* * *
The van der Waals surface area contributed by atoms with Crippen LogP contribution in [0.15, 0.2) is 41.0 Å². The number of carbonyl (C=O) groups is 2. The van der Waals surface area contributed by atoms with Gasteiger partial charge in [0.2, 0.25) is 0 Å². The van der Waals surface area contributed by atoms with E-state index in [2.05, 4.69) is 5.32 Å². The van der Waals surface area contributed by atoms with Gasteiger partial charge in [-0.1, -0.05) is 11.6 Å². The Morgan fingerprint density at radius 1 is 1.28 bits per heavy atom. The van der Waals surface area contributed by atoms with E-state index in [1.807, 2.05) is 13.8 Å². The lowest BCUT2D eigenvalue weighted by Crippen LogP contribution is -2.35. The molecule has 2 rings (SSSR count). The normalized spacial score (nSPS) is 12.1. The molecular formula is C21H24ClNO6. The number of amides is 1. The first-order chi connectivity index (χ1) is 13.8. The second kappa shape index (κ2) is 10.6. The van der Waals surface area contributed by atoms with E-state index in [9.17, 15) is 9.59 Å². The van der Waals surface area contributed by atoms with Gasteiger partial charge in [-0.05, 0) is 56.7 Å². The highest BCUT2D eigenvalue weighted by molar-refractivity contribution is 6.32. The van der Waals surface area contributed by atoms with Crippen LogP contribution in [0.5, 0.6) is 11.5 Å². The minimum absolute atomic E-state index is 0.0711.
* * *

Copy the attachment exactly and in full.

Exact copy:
The van der Waals surface area contributed by atoms with Crippen LogP contribution in [0.15, 0.2) is 41.0 Å². The number of carbonyl (C=O) groups is 2. The van der Waals surface area contributed by atoms with Gasteiger partial charge in [0.2, 0.25) is 0 Å². The van der Waals surface area contributed by atoms with E-state index in [2.05, 4.69) is 5.32 Å². The van der Waals surface area contributed by atoms with Gasteiger partial charge in [-0.1, -0.05) is 11.6 Å². The Morgan fingerprint density at radius 1 is 1.28 bits per heavy atom. The van der Waals surface area contributed by atoms with E-state index in [1.807, 2.05) is 13.8 Å². The lowest BCUT2D eigenvalue weighted by Crippen LogP contribution is -2.35. The molecule has 2 rings (SSSR count). The normalized spacial score (nSPS) is 12.1. The molecular formula is C21H24ClNO6. The number of amides is 1. The first-order chi connectivity index (χ1) is 13.8. The second kappa shape index (κ2) is 10.6. The van der Waals surface area contributed by atoms with E-state index in [9.17, 15) is 9.59 Å². The van der Waals surface area contributed by atoms with Gasteiger partial charge in [-0.05, 0) is 56.7 Å². The highest BCUT2D eigenvalue weighted by molar-refractivity contribution is 6.32. The van der Waals surface area contributed by atoms with Crippen LogP contribution in [0.5, 0.6) is 11.5 Å². The minimum absolute atomic E-state index is 0.0711.